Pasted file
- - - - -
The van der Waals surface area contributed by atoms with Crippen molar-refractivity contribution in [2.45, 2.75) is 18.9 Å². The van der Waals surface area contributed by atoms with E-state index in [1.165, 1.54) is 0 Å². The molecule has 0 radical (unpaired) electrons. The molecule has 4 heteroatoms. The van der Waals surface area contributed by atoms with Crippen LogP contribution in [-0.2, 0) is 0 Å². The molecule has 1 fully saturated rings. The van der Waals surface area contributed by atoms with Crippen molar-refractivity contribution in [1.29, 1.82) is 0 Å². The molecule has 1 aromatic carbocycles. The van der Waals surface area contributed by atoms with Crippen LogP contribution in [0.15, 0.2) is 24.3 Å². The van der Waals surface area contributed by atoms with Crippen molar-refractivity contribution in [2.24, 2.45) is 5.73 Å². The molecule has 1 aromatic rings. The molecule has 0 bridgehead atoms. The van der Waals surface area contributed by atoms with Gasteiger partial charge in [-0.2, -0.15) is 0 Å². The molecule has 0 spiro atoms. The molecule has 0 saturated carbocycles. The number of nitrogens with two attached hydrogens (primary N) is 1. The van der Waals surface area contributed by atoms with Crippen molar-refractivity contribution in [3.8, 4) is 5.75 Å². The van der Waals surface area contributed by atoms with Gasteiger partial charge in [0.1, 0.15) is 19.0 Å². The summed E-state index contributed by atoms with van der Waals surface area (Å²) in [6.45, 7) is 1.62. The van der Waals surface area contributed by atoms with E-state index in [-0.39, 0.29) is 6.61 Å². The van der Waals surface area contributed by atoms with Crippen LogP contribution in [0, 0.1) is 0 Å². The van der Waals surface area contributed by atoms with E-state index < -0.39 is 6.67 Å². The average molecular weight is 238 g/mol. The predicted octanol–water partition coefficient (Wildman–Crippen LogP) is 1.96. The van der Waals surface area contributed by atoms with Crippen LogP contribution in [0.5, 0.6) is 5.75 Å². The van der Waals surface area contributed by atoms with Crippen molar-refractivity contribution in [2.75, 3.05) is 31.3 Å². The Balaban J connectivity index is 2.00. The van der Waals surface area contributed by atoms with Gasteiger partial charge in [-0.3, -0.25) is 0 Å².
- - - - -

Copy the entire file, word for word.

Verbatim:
The van der Waals surface area contributed by atoms with Crippen molar-refractivity contribution in [2.45, 2.75) is 18.9 Å². The van der Waals surface area contributed by atoms with E-state index in [1.165, 1.54) is 0 Å². The molecule has 0 radical (unpaired) electrons. The molecule has 4 heteroatoms. The van der Waals surface area contributed by atoms with Crippen LogP contribution in [-0.2, 0) is 0 Å². The molecule has 1 fully saturated rings. The van der Waals surface area contributed by atoms with Crippen molar-refractivity contribution in [1.29, 1.82) is 0 Å². The molecule has 1 aromatic carbocycles. The van der Waals surface area contributed by atoms with Crippen LogP contribution in [0.15, 0.2) is 24.3 Å². The van der Waals surface area contributed by atoms with Crippen molar-refractivity contribution in [2.24, 2.45) is 5.73 Å². The molecule has 1 aromatic rings. The molecule has 0 bridgehead atoms. The van der Waals surface area contributed by atoms with Gasteiger partial charge in [-0.2, -0.15) is 0 Å². The molecule has 0 spiro atoms. The molecule has 0 saturated carbocycles. The number of nitrogens with two attached hydrogens (primary N) is 1. The van der Waals surface area contributed by atoms with Crippen molar-refractivity contribution in [3.8, 4) is 5.75 Å². The van der Waals surface area contributed by atoms with Gasteiger partial charge in [0.1, 0.15) is 19.0 Å². The summed E-state index contributed by atoms with van der Waals surface area (Å²) in [6.45, 7) is 1.62. The van der Waals surface area contributed by atoms with E-state index in [-0.39, 0.29) is 6.61 Å². The van der Waals surface area contributed by atoms with Crippen LogP contribution in [0, 0.1) is 0 Å². The van der Waals surface area contributed by atoms with E-state index < -0.39 is 6.67 Å². The average molecular weight is 238 g/mol. The predicted octanol–water partition coefficient (Wildman–Crippen LogP) is 1.96. The van der Waals surface area contributed by atoms with Crippen LogP contribution in [0.5, 0.6) is 5.75 Å². The van der Waals surface area contributed by atoms with Crippen molar-refractivity contribution in [2.75, 3.05) is 31.3 Å². The Balaban J connectivity index is 2.00. The van der Waals surface area contributed by atoms with Gasteiger partial charge in [-0.3, -0.25) is 0 Å².